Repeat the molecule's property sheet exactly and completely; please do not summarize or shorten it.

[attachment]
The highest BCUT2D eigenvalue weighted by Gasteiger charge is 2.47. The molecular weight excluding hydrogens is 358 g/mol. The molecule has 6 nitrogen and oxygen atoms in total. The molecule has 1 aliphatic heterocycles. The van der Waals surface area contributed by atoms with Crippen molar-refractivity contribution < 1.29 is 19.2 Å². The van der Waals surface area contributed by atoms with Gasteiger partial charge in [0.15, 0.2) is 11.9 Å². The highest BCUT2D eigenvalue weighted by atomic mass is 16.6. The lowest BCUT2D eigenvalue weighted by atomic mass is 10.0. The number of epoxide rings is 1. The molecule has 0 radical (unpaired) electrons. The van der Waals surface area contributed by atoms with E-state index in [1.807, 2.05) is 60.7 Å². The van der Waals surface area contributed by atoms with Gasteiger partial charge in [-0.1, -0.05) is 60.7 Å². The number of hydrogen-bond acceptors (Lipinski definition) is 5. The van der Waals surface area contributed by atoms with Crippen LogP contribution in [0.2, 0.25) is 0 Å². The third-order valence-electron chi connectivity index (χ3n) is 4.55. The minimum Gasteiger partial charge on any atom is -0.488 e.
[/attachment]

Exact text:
The highest BCUT2D eigenvalue weighted by Gasteiger charge is 2.47. The molecular weight excluding hydrogens is 358 g/mol. The molecule has 6 nitrogen and oxygen atoms in total. The molecule has 1 aliphatic heterocycles. The van der Waals surface area contributed by atoms with Crippen molar-refractivity contribution < 1.29 is 19.2 Å². The van der Waals surface area contributed by atoms with Gasteiger partial charge in [0.15, 0.2) is 11.9 Å². The highest BCUT2D eigenvalue weighted by atomic mass is 16.6. The lowest BCUT2D eigenvalue weighted by atomic mass is 10.0. The number of epoxide rings is 1. The molecule has 0 radical (unpaired) electrons. The van der Waals surface area contributed by atoms with E-state index in [1.807, 2.05) is 60.7 Å². The van der Waals surface area contributed by atoms with Gasteiger partial charge in [-0.1, -0.05) is 60.7 Å². The number of hydrogen-bond acceptors (Lipinski definition) is 5. The van der Waals surface area contributed by atoms with Crippen LogP contribution in [0.2, 0.25) is 0 Å². The third-order valence-electron chi connectivity index (χ3n) is 4.55. The minimum Gasteiger partial charge on any atom is -0.488 e.